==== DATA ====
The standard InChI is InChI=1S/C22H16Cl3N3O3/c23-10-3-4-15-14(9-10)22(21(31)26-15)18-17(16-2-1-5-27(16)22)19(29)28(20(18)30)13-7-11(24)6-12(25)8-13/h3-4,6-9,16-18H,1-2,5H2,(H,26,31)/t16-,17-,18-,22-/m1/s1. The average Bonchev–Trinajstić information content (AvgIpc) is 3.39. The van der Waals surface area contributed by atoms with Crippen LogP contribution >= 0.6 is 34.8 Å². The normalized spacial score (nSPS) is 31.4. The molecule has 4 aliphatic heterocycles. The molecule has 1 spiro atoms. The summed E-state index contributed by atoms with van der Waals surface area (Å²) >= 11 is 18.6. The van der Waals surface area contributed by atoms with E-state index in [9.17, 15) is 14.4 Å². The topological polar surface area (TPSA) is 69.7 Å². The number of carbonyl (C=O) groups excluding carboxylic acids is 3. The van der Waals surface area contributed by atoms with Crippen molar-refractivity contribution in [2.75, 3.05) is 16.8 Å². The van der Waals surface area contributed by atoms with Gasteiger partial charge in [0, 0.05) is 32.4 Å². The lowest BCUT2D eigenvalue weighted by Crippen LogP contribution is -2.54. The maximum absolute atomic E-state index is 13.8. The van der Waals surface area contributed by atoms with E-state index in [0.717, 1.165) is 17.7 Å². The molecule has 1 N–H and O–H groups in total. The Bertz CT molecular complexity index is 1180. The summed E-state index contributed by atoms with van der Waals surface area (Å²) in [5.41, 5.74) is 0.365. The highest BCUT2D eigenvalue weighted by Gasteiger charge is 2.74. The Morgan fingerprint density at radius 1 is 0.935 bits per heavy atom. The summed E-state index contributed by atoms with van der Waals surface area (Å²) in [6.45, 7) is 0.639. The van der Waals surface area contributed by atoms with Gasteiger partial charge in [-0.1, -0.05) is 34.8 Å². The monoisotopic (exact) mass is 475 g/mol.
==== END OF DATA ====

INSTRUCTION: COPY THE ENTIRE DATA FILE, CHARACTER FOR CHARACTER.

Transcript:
The standard InChI is InChI=1S/C22H16Cl3N3O3/c23-10-3-4-15-14(9-10)22(21(31)26-15)18-17(16-2-1-5-27(16)22)19(29)28(20(18)30)13-7-11(24)6-12(25)8-13/h3-4,6-9,16-18H,1-2,5H2,(H,26,31)/t16-,17-,18-,22-/m1/s1. The average Bonchev–Trinajstić information content (AvgIpc) is 3.39. The van der Waals surface area contributed by atoms with Crippen LogP contribution >= 0.6 is 34.8 Å². The normalized spacial score (nSPS) is 31.4. The molecule has 4 aliphatic heterocycles. The molecule has 1 spiro atoms. The summed E-state index contributed by atoms with van der Waals surface area (Å²) >= 11 is 18.6. The van der Waals surface area contributed by atoms with E-state index in [9.17, 15) is 14.4 Å². The topological polar surface area (TPSA) is 69.7 Å². The number of carbonyl (C=O) groups excluding carboxylic acids is 3. The van der Waals surface area contributed by atoms with Crippen molar-refractivity contribution in [2.75, 3.05) is 16.8 Å². The van der Waals surface area contributed by atoms with Gasteiger partial charge in [0, 0.05) is 32.4 Å². The lowest BCUT2D eigenvalue weighted by Crippen LogP contribution is -2.54. The maximum absolute atomic E-state index is 13.8. The van der Waals surface area contributed by atoms with E-state index in [0.717, 1.165) is 17.7 Å². The molecule has 1 N–H and O–H groups in total. The Bertz CT molecular complexity index is 1180. The summed E-state index contributed by atoms with van der Waals surface area (Å²) in [5.41, 5.74) is 0.365. The highest BCUT2D eigenvalue weighted by Gasteiger charge is 2.74. The Morgan fingerprint density at radius 1 is 0.935 bits per heavy atom. The summed E-state index contributed by atoms with van der Waals surface area (Å²) in [6.45, 7) is 0.639. The van der Waals surface area contributed by atoms with Gasteiger partial charge in [-0.1, -0.05) is 34.8 Å². The monoisotopic (exact) mass is 475 g/mol.